You will need to modify the file to look like this (you will be changing the existing config file to look like what is below, not just appending the text below to the config file):
You don't need to enable proxy routing/etc or modify any parts of the file outside of the tags
Next you need to modify the VirtualHost file:
Add these lines inside your VirtualHost (anywhere, except in the media location, is fine. I put them near the top):
Load changes into Apache and restart it.
The [instructions I borrowed from][lighttpd] recommended using curl to verify you are serving pages from lighttpd, but its easier (for me) to just use Firefox/Firebug and look at the response headers for the static media files you think lighttpd should be serving. Either way you should now be serving all files out of the /media folder using lighttpd.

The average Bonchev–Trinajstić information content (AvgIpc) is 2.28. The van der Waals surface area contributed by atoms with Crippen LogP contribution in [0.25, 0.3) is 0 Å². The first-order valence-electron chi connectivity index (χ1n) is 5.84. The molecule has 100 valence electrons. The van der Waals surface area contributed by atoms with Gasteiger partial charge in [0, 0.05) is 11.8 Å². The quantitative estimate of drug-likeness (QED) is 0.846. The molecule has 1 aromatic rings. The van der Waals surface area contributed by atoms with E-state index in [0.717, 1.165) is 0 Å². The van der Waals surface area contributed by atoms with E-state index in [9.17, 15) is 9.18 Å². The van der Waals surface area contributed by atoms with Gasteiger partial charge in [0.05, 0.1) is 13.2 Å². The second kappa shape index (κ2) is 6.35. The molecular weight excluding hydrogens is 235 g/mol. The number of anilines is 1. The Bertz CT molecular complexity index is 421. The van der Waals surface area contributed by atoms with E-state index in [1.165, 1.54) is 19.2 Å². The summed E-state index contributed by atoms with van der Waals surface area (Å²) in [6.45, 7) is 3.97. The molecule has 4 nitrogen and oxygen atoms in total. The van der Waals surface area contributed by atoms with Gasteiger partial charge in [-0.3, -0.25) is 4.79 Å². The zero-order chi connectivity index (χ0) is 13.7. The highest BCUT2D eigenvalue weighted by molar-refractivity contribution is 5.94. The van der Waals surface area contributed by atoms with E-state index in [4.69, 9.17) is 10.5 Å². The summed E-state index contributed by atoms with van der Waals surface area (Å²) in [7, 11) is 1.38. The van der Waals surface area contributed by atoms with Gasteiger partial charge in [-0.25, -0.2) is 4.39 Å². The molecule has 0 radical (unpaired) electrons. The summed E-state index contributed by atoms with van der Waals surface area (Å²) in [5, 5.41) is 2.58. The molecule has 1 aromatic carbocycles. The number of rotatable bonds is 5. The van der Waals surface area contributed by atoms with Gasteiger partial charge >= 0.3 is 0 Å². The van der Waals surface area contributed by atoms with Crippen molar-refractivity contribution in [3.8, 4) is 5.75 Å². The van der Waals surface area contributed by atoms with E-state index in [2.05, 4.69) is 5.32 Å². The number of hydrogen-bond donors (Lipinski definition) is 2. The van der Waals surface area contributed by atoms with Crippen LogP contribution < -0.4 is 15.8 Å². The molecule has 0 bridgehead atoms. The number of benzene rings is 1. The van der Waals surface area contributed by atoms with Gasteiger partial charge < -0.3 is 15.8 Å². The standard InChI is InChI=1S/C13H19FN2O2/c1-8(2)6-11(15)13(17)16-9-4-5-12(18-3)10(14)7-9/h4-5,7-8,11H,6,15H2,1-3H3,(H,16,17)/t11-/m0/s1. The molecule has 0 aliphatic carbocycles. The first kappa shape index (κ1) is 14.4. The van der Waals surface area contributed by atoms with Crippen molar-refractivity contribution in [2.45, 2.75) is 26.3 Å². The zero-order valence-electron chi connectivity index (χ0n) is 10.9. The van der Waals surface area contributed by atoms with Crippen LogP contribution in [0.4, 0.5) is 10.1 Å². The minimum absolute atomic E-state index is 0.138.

At this point you should have a pretty kickin' Django server. You may want to spruce up the security a bit (I'll be looking into this and adding some more details), but I think this, security aside, is about as close to a production server as I can come. Mod_python for Django, lighttpd for static files, memcached for caching, Python 2.5 (2.4 would be a bit more stable, but at this point I think 2.5 is more than sufficiently mature), it works pretty well for me.
Let me know if you have any questions about any of the setup and I'd be glad to help. Also, if anyone has any ideas about improving this setup I'd really like to hear them.